• Joseph

Tool Test: Harbor Freight Soda Blaster


One of the things I love most about testing tools is that occasionally I discover a tool that I never knew existed, even though it’s not especially new. Case in point: I recently heard about a tool called a soda blaster, which is used with an air compressor to power clean dirty parts and surfaces. It’s similar to a sand blaster, but instead of using sand as the cleaning abrasive a soda blaster shoots out sodium bicarbonate, which is commonly known as baking soda. (Hence the name, soda blaster.)


The advantage of baking soda, as opposed to sand, crushed walnut shells or coal slag, is that it’s environmentally safe, much less aggressive, relatively affordable, and easily rinsed away with water. Soda blasters can be used to remove paint, rust, grease, indelible stains, and caked-on dirt from virtually any surface, including steel, aluminum, wood, sheet metal, brick, concrete, ceramic tile, granite, chrome, glass, even fiberglass.


(Interestingly the first large-scale industrial use of soda blasting was during the 1986 centennial restoration of the Statue of Liberty; it was the only safe way to remove coal tar, paint and corrosion without damaging the statue’s delicate copper skin.)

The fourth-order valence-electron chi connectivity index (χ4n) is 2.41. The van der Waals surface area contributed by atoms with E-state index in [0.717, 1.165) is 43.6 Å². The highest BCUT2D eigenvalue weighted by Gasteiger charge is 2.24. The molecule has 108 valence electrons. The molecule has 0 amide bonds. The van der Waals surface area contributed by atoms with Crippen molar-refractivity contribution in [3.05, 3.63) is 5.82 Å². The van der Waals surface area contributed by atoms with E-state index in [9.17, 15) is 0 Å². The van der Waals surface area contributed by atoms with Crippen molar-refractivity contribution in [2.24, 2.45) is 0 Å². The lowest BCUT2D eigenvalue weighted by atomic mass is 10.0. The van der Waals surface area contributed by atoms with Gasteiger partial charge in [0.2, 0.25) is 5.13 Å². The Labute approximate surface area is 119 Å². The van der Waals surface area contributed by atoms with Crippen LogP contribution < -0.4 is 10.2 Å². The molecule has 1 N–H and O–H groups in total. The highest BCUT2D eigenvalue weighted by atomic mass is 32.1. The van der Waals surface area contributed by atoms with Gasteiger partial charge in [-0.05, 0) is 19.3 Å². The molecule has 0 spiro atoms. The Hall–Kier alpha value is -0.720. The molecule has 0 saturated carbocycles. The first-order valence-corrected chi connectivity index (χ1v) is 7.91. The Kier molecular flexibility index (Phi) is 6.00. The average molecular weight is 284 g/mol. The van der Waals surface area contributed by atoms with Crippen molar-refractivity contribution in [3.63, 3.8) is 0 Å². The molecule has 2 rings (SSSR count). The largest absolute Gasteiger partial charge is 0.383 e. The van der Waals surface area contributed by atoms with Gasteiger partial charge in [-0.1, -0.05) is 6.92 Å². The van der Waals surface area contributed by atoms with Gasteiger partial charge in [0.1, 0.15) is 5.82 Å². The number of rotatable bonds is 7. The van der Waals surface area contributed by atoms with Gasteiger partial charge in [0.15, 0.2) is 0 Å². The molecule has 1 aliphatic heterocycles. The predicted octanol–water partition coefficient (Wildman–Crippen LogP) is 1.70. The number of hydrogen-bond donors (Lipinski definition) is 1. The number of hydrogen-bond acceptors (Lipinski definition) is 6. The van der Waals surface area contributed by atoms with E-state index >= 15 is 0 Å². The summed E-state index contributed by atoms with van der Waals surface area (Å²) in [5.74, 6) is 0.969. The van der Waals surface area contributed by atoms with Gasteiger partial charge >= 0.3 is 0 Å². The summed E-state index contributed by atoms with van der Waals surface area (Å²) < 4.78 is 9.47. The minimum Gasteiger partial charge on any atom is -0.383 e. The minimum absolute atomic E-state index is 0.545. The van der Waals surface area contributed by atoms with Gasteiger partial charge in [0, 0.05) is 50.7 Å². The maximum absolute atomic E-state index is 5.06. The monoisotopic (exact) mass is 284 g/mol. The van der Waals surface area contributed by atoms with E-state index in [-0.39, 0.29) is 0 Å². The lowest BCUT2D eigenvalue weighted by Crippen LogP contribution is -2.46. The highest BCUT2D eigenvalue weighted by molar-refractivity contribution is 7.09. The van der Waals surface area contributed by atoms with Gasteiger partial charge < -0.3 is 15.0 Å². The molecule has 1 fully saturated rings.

Today, soda blasters are commonly used to remove rust from metal, strip paint from wood doors and moldings, clean graffiti from masonry surfaces, blast hard-water deposits off of swimming-pool tiles, and power-clean greasy machinery. After reading up on soda blasters, I decided I just had to get one. So, I bought a very compact 15-pound-capacity soda blaster from Harbor Freight Tools for less than $100. (The company also offers a larger 40-pound unit for about $135.)


As mentioned earlier, an air compressor is required to power the soda blaster. The soda blaster itself is a relatively simple device that’s composed of a steel storage tank for holding the sodium bicarbonate, a spray nozzle and hose, manifold, and water separator that helps prevent clogging. When shopping for a soda blaster, check its air requirement to ensure that your compressor can provide the necessary air pressure.


Once I familiarized myself with the tool, I cranked it up and blasted four coats of paint off of a sheet of diamond-plate steel. It took less than two minutes to clean one square-foot down to bare steel. Pretty impressive and a whole lot easier than scraping or sanding. Plus, the surface was perfectly clean and burnished to like-new condition.


Soda blasters come in various sizes, based on the their storage-tank capacity. Sodium bicarbonate is available in medium- and extra-large grit; a 50-pound bag costs about $40. When operating a soda blaster, be sure to wear protective eye goggles or a face shield, and a dust mask or dual-cartridge respirator. And be sure to follow the safety precautions outlined in the instruction manual.

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